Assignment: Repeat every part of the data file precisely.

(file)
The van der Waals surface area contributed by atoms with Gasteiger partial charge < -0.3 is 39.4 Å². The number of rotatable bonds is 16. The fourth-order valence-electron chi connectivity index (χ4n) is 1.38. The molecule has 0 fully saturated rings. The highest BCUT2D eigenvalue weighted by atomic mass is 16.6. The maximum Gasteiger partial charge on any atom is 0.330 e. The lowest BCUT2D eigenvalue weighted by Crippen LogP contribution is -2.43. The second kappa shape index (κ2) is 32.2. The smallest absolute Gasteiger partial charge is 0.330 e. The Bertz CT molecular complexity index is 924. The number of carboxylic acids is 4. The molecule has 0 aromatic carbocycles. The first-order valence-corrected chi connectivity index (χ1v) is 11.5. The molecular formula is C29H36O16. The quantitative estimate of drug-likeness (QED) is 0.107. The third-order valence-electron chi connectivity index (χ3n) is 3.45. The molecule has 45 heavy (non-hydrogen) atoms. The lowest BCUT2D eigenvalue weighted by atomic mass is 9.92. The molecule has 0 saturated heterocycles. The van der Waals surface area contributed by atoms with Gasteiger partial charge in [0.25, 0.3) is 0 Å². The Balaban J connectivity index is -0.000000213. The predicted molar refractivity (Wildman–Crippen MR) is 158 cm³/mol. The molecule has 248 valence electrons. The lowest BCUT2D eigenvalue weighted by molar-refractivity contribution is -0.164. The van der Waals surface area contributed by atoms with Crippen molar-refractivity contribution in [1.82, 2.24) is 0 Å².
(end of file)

The van der Waals surface area contributed by atoms with Gasteiger partial charge < -0.3 is 39.4 Å². The number of rotatable bonds is 16. The fourth-order valence-electron chi connectivity index (χ4n) is 1.38. The molecule has 0 fully saturated rings. The highest BCUT2D eigenvalue weighted by atomic mass is 16.6. The maximum Gasteiger partial charge on any atom is 0.330 e. The lowest BCUT2D eigenvalue weighted by Crippen LogP contribution is -2.43. The second kappa shape index (κ2) is 32.2. The smallest absolute Gasteiger partial charge is 0.330 e. The Bertz CT molecular complexity index is 924. The number of carboxylic acids is 4. The molecule has 0 aromatic carbocycles. The first-order valence-corrected chi connectivity index (χ1v) is 11.5. The molecular formula is C29H36O16. The quantitative estimate of drug-likeness (QED) is 0.107. The third-order valence-electron chi connectivity index (χ3n) is 3.45. The molecule has 45 heavy (non-hydrogen) atoms. The lowest BCUT2D eigenvalue weighted by atomic mass is 9.92. The molecule has 0 saturated heterocycles. The van der Waals surface area contributed by atoms with Gasteiger partial charge in [0.25, 0.3) is 0 Å². The Balaban J connectivity index is -0.000000213. The predicted molar refractivity (Wildman–Crippen MR) is 158 cm³/mol. The molecule has 248 valence electrons. The lowest BCUT2D eigenvalue weighted by molar-refractivity contribution is -0.164. The van der Waals surface area contributed by atoms with Crippen molar-refractivity contribution in [1.82, 2.24) is 0 Å².